IPANEWS

Turkish mosque lights tell people to stay home during Ramadan

The traditional lighting that hangs between the minarets of Turkish mosques, usually packed for evening prayers in the holy month of Ramadan, is urging Turks to stay at home this year as the country battles the coronavirus pandemic.

Known as “mahya,” the tradition of stringing up devotional messages in lights from the soaring minarets of Istanbul’s Ottoman-era mosques is unique to Turkey and dates back hundreds of years.

The process of hanging the lights is overseen by masters of the art. Working from sketches, they set lightbulbs on cords to spell out the desired message, before rolling them onto ropes draped between the minarets of the mosque using a pulley.

Suspended between the minarets, the lights typically declare religious messages in huge letters, visible from afar, and intended to reward and inspire the faithful who have spent the daylight hours fasting.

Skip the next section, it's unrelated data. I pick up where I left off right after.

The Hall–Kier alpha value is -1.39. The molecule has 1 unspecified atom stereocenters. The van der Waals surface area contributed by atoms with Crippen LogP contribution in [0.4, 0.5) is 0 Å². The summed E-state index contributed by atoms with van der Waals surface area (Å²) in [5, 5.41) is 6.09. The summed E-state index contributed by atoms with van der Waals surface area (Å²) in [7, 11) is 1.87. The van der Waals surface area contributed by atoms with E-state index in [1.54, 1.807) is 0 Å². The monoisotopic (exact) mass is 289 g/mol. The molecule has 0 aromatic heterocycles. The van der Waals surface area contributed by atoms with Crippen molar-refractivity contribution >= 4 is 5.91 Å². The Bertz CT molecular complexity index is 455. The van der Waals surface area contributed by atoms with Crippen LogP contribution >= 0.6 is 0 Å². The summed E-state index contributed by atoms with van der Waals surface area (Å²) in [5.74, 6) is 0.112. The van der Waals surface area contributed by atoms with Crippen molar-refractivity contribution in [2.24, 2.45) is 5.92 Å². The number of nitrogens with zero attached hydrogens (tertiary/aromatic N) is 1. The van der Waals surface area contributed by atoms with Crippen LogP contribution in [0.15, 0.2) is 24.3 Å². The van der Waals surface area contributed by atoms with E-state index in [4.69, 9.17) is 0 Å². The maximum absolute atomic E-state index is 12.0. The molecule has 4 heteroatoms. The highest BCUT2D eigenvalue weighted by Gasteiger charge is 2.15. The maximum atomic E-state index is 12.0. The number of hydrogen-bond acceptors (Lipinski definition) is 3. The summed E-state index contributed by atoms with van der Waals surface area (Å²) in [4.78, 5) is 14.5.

This year, with Turkey at the peak of the coronavirus outbreak at the start of the fasting month of Ramadan, the messages are different.

Kahraman Yildiz, one of the last remaining experts on the art, wears a mask for the first time in his long career as he hangs the lights between two minarets of the 400-year-old New Mosque in Istanbul’s Fatih district.

“We were giving nice religious messages during the month of Ramadan. This month, something different happened because of this pandemic,” he says.

“We are sharing (messages) related to that,” Kahraman adds, unfurling the string of lights that read: “Life fits at home.”

He then begins hanging the lights one by one on a rope between the minarets as he and his colleagues carefully abide by social distancing rules in a city that has borne the brunt of Turkey’s 112,000 confirmed coronavirus cases.

The lights are lit every evening during Ramadan at the time of the call to prayer that announces the end to the day’s fast.

“Mahyas have given beautiful messages with excerpts from verses (of the Koran)… for centuries. But this year for the first time, we have mahyas that we hung up aimed at protecting our health,” said Burhan Ersoy, General Director of Foundations.

He said other examples included “Stay responsible, stay healthy,” and “Stay home, stay healthy.”

Reuters

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